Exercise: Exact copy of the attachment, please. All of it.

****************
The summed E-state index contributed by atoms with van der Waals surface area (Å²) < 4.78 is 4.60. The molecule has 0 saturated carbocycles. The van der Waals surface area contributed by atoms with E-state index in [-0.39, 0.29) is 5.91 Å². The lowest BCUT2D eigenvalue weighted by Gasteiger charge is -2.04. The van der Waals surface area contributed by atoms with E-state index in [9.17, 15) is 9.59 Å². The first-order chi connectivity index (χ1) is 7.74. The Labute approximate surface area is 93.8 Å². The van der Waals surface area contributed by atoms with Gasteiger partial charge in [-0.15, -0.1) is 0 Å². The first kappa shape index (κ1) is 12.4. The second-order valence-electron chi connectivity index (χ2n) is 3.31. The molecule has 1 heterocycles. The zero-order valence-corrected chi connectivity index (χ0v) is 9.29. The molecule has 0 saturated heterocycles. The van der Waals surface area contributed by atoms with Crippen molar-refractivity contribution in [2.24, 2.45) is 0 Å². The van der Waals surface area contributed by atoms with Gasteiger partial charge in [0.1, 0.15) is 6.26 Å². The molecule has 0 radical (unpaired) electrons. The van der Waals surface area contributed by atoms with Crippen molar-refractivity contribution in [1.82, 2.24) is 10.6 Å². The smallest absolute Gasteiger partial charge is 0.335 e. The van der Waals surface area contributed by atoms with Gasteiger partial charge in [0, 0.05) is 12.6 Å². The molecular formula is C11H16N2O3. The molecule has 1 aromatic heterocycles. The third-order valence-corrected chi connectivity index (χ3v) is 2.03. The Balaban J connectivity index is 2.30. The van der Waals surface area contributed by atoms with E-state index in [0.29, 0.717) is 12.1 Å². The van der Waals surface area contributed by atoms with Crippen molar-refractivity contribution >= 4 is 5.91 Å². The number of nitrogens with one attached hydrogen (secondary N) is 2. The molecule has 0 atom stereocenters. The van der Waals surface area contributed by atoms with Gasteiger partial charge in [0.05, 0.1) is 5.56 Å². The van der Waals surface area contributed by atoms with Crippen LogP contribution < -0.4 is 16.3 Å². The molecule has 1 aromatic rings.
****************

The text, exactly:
The summed E-state index contributed by atoms with van der Waals surface area (Å²) < 4.78 is 4.60. The molecule has 0 saturated carbocycles. The van der Waals surface area contributed by atoms with E-state index in [-0.39, 0.29) is 5.91 Å². The lowest BCUT2D eigenvalue weighted by Gasteiger charge is -2.04. The van der Waals surface area contributed by atoms with E-state index in [9.17, 15) is 9.59 Å². The first-order chi connectivity index (χ1) is 7.74. The Labute approximate surface area is 93.8 Å². The van der Waals surface area contributed by atoms with Gasteiger partial charge in [-0.15, -0.1) is 0 Å². The first kappa shape index (κ1) is 12.4. The second-order valence-electron chi connectivity index (χ2n) is 3.31. The molecule has 1 heterocycles. The zero-order valence-corrected chi connectivity index (χ0v) is 9.29. The molecule has 0 saturated heterocycles. The van der Waals surface area contributed by atoms with Crippen molar-refractivity contribution in [2.24, 2.45) is 0 Å². The van der Waals surface area contributed by atoms with Gasteiger partial charge in [0.1, 0.15) is 6.26 Å². The molecule has 0 radical (unpaired) electrons. The van der Waals surface area contributed by atoms with Crippen molar-refractivity contribution in [1.82, 2.24) is 10.6 Å². The smallest absolute Gasteiger partial charge is 0.335 e. The van der Waals surface area contributed by atoms with Gasteiger partial charge in [0, 0.05) is 12.6 Å². The molecular formula is C11H16N2O3. The molecule has 1 aromatic heterocycles. The third-order valence-corrected chi connectivity index (χ3v) is 2.03. The Balaban J connectivity index is 2.30. The van der Waals surface area contributed by atoms with E-state index in [0.29, 0.717) is 12.1 Å². The van der Waals surface area contributed by atoms with Crippen molar-refractivity contribution >= 4 is 5.91 Å². The number of nitrogens with one attached hydrogen (secondary N) is 2. The molecule has 0 atom stereocenters. The van der Waals surface area contributed by atoms with Gasteiger partial charge in [0.05, 0.1) is 5.56 Å². The van der Waals surface area contributed by atoms with Crippen LogP contribution < -0.4 is 16.3 Å². The molecule has 1 aromatic rings.